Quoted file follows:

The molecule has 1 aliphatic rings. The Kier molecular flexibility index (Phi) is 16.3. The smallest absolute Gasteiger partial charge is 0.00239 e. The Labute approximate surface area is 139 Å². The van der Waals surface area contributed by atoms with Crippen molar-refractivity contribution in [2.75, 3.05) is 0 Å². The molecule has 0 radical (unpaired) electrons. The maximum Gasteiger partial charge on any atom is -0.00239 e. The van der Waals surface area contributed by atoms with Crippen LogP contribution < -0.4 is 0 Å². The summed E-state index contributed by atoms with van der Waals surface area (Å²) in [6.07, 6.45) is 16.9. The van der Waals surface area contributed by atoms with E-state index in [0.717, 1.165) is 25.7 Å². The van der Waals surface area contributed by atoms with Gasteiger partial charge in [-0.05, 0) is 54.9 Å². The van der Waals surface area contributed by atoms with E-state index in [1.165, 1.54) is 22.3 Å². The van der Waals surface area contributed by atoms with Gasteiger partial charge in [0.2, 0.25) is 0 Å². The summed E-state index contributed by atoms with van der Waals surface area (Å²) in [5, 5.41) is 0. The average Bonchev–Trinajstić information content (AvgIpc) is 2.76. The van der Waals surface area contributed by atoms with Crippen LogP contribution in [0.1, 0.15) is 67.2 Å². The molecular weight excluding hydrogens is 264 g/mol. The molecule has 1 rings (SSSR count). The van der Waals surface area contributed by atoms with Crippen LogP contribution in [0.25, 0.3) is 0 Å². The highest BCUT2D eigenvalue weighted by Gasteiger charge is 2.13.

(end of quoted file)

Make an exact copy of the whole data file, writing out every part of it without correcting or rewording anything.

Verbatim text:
The molecule has 1 aliphatic rings. The Kier molecular flexibility index (Phi) is 16.3. The smallest absolute Gasteiger partial charge is 0.00239 e. The Labute approximate surface area is 139 Å². The van der Waals surface area contributed by atoms with Crippen molar-refractivity contribution in [2.75, 3.05) is 0 Å². The molecule has 0 radical (unpaired) electrons. The maximum Gasteiger partial charge on any atom is -0.00239 e. The van der Waals surface area contributed by atoms with Crippen LogP contribution < -0.4 is 0 Å². The summed E-state index contributed by atoms with van der Waals surface area (Å²) in [6.07, 6.45) is 16.9. The van der Waals surface area contributed by atoms with E-state index in [0.717, 1.165) is 25.7 Å². The van der Waals surface area contributed by atoms with Gasteiger partial charge in [-0.05, 0) is 54.9 Å². The van der Waals surface area contributed by atoms with E-state index in [1.165, 1.54) is 22.3 Å². The van der Waals surface area contributed by atoms with Gasteiger partial charge in [0.2, 0.25) is 0 Å². The summed E-state index contributed by atoms with van der Waals surface area (Å²) in [5, 5.41) is 0. The average Bonchev–Trinajstić information content (AvgIpc) is 2.76. The van der Waals surface area contributed by atoms with Crippen LogP contribution in [0.1, 0.15) is 67.2 Å². The molecular weight excluding hydrogens is 264 g/mol. The molecule has 1 rings (SSSR count). The van der Waals surface area contributed by atoms with Crippen LogP contribution in [0.25, 0.3) is 0 Å². The highest BCUT2D eigenvalue weighted by Gasteiger charge is 2.13.